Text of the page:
Common Questions About Qualifying for an FHA Mortgage
Some mortgages are better for those who want to save money out of pocket at the start of the mortgage, other FHA home loans may be good for those who want to renovate their home or buy a fixer-upper they can convert into a primary residence.
How Do I Qualify for an FHA Mortgage?
You’ll want to get familiar with FHA loan requirements, such as the FICO score range for the lowest down payment. On paper, the FHA says that requirement includes having FICO scores at 580 or higher. The lender may require FICO scores above the 580 range for the most favorable terms, so you must shop for a lender who can work with your circumstances.
Other general qualifying terms for an FHA loan include the following:
- Being in the job market for two years or more.
- Having the same basic type of earnings (salary, commission, hourly, self-employment income) for two years or more.
- You want to buy a home and not an investment property.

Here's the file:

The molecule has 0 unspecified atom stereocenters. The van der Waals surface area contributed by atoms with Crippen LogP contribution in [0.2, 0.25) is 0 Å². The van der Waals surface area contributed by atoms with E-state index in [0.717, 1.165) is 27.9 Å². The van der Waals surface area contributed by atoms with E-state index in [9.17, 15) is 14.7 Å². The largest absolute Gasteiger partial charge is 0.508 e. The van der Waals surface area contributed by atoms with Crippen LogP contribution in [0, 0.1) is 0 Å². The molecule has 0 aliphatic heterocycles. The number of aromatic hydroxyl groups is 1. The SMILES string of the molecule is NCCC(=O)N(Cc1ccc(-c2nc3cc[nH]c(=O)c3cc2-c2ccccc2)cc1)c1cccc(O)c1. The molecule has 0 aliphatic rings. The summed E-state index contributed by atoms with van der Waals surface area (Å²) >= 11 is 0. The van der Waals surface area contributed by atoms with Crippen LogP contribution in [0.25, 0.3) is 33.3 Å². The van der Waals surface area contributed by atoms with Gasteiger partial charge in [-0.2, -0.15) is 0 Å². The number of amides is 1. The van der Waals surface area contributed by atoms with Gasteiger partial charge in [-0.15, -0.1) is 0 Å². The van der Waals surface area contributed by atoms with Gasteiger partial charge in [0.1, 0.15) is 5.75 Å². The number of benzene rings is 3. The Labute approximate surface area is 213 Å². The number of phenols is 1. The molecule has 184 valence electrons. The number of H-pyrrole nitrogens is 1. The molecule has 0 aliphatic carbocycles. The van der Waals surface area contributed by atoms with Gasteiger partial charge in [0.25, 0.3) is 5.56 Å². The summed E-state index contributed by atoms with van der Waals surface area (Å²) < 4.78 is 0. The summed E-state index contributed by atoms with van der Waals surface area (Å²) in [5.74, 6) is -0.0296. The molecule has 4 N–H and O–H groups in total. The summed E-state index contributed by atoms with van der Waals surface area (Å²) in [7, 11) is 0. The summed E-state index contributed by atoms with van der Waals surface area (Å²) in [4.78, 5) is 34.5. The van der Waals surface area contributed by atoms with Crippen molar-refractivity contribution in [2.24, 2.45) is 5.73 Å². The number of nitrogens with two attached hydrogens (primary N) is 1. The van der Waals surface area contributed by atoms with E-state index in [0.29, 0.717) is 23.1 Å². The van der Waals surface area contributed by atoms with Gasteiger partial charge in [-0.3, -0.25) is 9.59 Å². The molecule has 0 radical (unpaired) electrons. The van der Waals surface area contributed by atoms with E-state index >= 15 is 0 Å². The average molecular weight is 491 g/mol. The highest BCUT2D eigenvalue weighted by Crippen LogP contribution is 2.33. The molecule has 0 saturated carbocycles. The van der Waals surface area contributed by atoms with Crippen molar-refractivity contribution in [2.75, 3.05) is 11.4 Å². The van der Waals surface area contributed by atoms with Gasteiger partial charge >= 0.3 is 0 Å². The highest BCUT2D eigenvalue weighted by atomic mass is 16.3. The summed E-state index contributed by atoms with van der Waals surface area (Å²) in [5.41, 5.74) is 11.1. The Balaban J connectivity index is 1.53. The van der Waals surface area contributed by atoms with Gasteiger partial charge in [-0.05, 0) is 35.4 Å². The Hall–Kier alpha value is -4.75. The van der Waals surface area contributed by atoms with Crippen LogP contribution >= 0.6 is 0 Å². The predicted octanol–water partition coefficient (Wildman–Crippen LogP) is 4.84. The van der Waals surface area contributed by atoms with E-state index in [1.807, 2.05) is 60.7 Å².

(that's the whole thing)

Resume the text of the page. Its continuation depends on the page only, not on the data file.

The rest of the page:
- You aren’t maxed out on your credit, such as credit cards and personal loans.
Borrowers who like the lower down payment options of government-backed mortgage loan programs like VA, USDA, and FHA may wonder what the differences are between these mortgage programs.
VA home loans aren’t offered to the general public, so typically, unless you are a military member, veteran, or qualifying spouse, you aren’t offered the option.
USDA mortgages are generally offered as need-based loans for those who meet household income restrictions and other requirements.
The FHA mortgage loan program has no such restrictions. It is not a need-based mortgage program. FHA home loans are offered to both first-time and experienced homeowners and are intended strictly for the purchase, construction, renovation, or refinance of a residence.
What About Using a Co-Borrower?
Some worry about credit and their ability to qualify for a loan with their current FICO score range. They may be tempted to turn to a co-borrower or cosigner for an FHA mortgage, but it’s important to understand that all applicants on the note must be able to credit-qualify for the loan with their FICO scores and credit repayment history. The credit strengths of one applicant do not offset low FICO scores for any co-borrower.
It’s smart to work on your credit well ahead of a loan application, no matter how strong you feel your current scores might be. Remember that a co-borrower is not the same as a co-signer, and there are definite considerations to make if you must choose between one or the other.
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